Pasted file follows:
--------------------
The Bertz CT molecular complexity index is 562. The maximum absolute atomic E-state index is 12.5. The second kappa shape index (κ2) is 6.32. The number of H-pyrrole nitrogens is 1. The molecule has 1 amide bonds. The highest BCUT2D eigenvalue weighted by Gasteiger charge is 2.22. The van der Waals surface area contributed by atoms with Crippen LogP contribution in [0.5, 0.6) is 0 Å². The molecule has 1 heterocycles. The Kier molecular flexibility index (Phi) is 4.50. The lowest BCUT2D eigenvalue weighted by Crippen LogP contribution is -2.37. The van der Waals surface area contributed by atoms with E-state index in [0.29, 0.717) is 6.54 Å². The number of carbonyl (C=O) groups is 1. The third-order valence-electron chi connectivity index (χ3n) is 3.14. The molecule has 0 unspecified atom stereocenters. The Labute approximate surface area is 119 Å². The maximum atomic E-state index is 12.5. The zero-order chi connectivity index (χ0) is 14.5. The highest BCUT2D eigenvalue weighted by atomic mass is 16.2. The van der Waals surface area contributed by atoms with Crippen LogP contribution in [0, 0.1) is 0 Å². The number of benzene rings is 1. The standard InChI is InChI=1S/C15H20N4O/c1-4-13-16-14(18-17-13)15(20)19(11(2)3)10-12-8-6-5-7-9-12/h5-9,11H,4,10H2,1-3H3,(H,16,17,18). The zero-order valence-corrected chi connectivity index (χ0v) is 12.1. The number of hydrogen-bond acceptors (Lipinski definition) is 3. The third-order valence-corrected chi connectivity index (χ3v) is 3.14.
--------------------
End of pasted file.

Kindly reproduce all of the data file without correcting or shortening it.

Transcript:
The Bertz CT molecular complexity index is 562. The maximum absolute atomic E-state index is 12.5. The second kappa shape index (κ2) is 6.32. The number of H-pyrrole nitrogens is 1. The molecule has 1 amide bonds. The highest BCUT2D eigenvalue weighted by Gasteiger charge is 2.22. The van der Waals surface area contributed by atoms with Crippen LogP contribution in [0.5, 0.6) is 0 Å². The molecule has 1 heterocycles. The Kier molecular flexibility index (Phi) is 4.50. The lowest BCUT2D eigenvalue weighted by Crippen LogP contribution is -2.37. The van der Waals surface area contributed by atoms with E-state index in [0.29, 0.717) is 6.54 Å². The number of carbonyl (C=O) groups is 1. The third-order valence-electron chi connectivity index (χ3n) is 3.14. The molecule has 0 unspecified atom stereocenters. The Labute approximate surface area is 119 Å². The maximum atomic E-state index is 12.5. The zero-order chi connectivity index (χ0) is 14.5. The highest BCUT2D eigenvalue weighted by atomic mass is 16.2. The van der Waals surface area contributed by atoms with Crippen LogP contribution in [0, 0.1) is 0 Å². The number of benzene rings is 1. The standard InChI is InChI=1S/C15H20N4O/c1-4-13-16-14(18-17-13)15(20)19(11(2)3)10-12-8-6-5-7-9-12/h5-9,11H,4,10H2,1-3H3,(H,16,17,18). The zero-order valence-corrected chi connectivity index (χ0v) is 12.1. The number of hydrogen-bond acceptors (Lipinski definition) is 3. The third-order valence-corrected chi connectivity index (χ3v) is 3.14.